Look at all of those { and }, well no more! Here is some C# 7 for you:

 

public string Subtitle
{
    get => subtitle;
    set => SetProperty(ref subtitle, value);
}

 

They can now also be applied to constructors, finalizers, and indexers!

 

public ExpressionMembers(string label) => this.Label = label;

 

Pattern Matching

I love expression-bodied members, but I have to admit Pattern Matching is an absolutely delightful feature when using switch and is expressions. At its core, it enables us to inspect an object and determine if it satisfies a specific pattern that we’re expecting.

The most simple example is when you receive an Object type and need to figure out what it is. Let’s say we have a base class of Animal with several derived classes from it for specific animal types:

 

bool LikesBananas(object item)
{
   var monkey = item as Monkey;
   if(monkey != null)
      return monkey.LikesBananas;
   // or perhaps this way:
   if(item is Animal)
   {
      var animal = (Animal)item;
      return animal.FavoriteFood == "Banana";
   }
   return false;
}

 

Now, we can simplify this by combining pattern matching and the code expression and casting the item in line:

 

bool LikesBananas(object item)
{
   var monkey = item as Monkey;
   if(item is Monkey monkey)
      return monkey.LikesBananas;
   if(item is Animal animal)
     return animal.FavoriteFood == "Banana";
   return false;
}

 

Pattern Matching doesn’t stop there, as we can use it in switch cases as well:

 

int TotalAnimalsThatLikeBananas(IEnumberable values)
{
   int count = 0;
   foreach(var item in values)
   {
      switch(item)
      {
         case Monkey monkey:
            count += (monkey.LikesBananas ? 1 : 0);
            break;
         case IEnumberable subList:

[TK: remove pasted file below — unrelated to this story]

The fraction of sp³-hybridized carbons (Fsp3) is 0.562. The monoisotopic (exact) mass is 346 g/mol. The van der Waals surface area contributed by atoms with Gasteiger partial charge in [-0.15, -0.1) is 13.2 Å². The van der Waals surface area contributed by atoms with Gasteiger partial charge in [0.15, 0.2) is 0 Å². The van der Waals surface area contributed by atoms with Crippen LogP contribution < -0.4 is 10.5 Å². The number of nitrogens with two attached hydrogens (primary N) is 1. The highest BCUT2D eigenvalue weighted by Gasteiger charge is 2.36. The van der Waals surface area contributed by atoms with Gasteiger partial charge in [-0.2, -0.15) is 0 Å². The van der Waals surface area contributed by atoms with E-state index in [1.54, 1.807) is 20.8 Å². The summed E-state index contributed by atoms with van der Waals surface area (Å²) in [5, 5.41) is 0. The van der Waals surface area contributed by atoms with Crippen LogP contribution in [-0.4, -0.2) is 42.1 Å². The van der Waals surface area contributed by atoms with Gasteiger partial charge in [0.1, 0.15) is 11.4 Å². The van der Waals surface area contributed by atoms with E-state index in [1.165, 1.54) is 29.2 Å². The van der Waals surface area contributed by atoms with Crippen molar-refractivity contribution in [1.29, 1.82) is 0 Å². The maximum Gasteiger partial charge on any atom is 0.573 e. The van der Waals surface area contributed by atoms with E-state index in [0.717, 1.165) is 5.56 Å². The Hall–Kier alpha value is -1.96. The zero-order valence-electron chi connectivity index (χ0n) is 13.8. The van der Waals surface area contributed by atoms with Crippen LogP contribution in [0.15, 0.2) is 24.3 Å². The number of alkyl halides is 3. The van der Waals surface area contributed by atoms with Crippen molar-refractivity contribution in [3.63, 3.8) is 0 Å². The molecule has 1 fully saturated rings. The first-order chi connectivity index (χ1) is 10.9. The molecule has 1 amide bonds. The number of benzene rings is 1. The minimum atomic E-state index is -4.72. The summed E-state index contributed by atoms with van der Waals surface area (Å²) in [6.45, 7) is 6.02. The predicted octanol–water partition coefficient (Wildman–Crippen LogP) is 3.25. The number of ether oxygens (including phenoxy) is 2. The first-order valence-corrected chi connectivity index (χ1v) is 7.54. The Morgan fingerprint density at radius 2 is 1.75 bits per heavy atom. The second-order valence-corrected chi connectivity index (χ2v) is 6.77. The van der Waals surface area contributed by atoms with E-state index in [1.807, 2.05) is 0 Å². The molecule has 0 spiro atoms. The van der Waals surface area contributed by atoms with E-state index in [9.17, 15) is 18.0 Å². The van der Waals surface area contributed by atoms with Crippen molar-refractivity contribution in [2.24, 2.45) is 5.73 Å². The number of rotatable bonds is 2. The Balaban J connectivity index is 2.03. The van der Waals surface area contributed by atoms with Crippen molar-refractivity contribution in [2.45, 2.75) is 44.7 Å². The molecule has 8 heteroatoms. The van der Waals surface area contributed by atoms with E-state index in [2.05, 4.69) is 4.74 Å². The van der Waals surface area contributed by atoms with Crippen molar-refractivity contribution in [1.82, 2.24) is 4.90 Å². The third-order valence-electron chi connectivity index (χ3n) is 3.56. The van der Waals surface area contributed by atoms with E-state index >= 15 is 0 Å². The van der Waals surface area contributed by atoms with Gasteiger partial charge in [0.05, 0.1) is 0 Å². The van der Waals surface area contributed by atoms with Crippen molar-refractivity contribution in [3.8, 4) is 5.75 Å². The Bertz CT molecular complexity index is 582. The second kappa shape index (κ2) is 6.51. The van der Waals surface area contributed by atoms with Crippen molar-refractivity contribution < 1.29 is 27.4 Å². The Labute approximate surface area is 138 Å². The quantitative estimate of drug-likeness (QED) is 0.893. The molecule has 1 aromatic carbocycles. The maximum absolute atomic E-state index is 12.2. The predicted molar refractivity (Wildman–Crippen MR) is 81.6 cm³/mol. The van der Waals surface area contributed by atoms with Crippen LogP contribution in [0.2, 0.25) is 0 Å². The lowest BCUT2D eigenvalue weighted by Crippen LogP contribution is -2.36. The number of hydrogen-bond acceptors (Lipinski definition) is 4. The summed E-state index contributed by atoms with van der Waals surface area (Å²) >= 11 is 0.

count += TotalAnimalsThatLikeBanans(subList);
            break;
         case Animal animal:
            count += (animal.FavoriteFood == "Banana" ? 1 : 0);
            break;
         case null:
            // maybe throw an exception?
            break;
         case default:
            break;
      }
   }
   return count;
}

 

Awesome out variables

This one is pretty straight-forward, but also extremely powerful. When using a method that has an out variable, you always have to declare it ahead of time, as such:

 

int result = 0;
if (!int.TryParse(input, out result))
{
    return null;
}
return result;

 

Not anymore! Now we can simply declare the variable inline and use it anywhere!

 

if (!int.TryParse(input, out int result))
{
    // result can be accessed here if we needed to
    return null;
}
return result;

 

Learn More

These are just a few of the new features that can be found in C# 7, which you can start using today in Visual Studio 2017 and Visual Studio for Mac. Be sure to read through the entire C# 7 documentation to learn more about all of the other exciting new features available to you right now.

The post Getting Started with C# 7 appeared first on Xamarin Blog.

Posted by Andrew Tierney Friday, August 4, 2017 10:40:00 PM Categories: .NET Xamarin